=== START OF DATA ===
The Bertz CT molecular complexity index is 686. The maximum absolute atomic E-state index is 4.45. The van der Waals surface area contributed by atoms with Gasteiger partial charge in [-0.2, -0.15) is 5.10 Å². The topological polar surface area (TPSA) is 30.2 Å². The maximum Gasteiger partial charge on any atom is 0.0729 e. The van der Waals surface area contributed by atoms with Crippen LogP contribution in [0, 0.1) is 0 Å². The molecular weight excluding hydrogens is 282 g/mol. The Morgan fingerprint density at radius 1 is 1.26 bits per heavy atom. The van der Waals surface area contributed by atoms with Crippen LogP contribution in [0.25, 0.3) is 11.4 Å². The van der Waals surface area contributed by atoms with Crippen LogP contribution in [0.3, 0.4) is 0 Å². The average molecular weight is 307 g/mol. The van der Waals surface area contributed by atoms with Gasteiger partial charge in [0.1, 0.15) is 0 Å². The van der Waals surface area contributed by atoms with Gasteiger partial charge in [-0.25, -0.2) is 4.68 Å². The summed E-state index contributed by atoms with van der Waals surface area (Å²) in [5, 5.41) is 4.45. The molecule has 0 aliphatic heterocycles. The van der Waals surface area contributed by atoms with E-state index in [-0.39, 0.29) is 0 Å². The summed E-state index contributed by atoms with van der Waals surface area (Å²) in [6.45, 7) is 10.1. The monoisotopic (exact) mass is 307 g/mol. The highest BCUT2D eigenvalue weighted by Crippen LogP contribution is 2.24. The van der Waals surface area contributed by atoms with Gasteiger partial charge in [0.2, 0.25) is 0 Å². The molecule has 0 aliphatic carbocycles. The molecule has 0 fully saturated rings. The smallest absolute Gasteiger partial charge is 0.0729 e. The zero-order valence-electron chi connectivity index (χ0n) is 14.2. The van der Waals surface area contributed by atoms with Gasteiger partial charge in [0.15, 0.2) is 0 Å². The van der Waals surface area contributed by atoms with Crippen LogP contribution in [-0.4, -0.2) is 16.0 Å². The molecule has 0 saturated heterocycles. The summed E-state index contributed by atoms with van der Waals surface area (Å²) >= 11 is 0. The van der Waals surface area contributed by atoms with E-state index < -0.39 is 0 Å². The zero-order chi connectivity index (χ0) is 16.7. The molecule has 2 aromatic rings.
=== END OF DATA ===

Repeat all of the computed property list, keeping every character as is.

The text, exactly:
The Bertz CT molecular complexity index is 686. The maximum absolute atomic E-state index is 4.45. The van der Waals surface area contributed by atoms with Gasteiger partial charge in [-0.2, -0.15) is 5.10 Å². The topological polar surface area (TPSA) is 30.2 Å². The maximum Gasteiger partial charge on any atom is 0.0729 e. The van der Waals surface area contributed by atoms with Crippen LogP contribution in [0, 0.1) is 0 Å². The molecular weight excluding hydrogens is 282 g/mol. The Morgan fingerprint density at radius 1 is 1.26 bits per heavy atom. The van der Waals surface area contributed by atoms with Crippen LogP contribution in [0.25, 0.3) is 11.4 Å². The van der Waals surface area contributed by atoms with Crippen LogP contribution in [0.3, 0.4) is 0 Å². The average molecular weight is 307 g/mol. The van der Waals surface area contributed by atoms with Gasteiger partial charge in [0.1, 0.15) is 0 Å². The van der Waals surface area contributed by atoms with Gasteiger partial charge in [-0.25, -0.2) is 4.68 Å². The summed E-state index contributed by atoms with van der Waals surface area (Å²) in [5, 5.41) is 4.45. The molecule has 0 aliphatic heterocycles. The van der Waals surface area contributed by atoms with E-state index in [-0.39, 0.29) is 0 Å². The summed E-state index contributed by atoms with van der Waals surface area (Å²) in [6.45, 7) is 10.1. The monoisotopic (exact) mass is 307 g/mol. The highest BCUT2D eigenvalue weighted by Crippen LogP contribution is 2.24. The van der Waals surface area contributed by atoms with Gasteiger partial charge in [0.2, 0.25) is 0 Å². The molecule has 0 aliphatic carbocycles. The molecule has 0 fully saturated rings. The smallest absolute Gasteiger partial charge is 0.0729 e. The zero-order valence-electron chi connectivity index (χ0n) is 14.2. The van der Waals surface area contributed by atoms with Gasteiger partial charge in [0.15, 0.2) is 0 Å². The van der Waals surface area contributed by atoms with Crippen LogP contribution in [-0.4, -0.2) is 16.0 Å². The molecule has 0 saturated heterocycles. The summed E-state index contributed by atoms with van der Waals surface area (Å²) >= 11 is 0. The van der Waals surface area contributed by atoms with E-state index < -0.39 is 0 Å². The zero-order chi connectivity index (χ0) is 16.7. The molecule has 2 aromatic rings.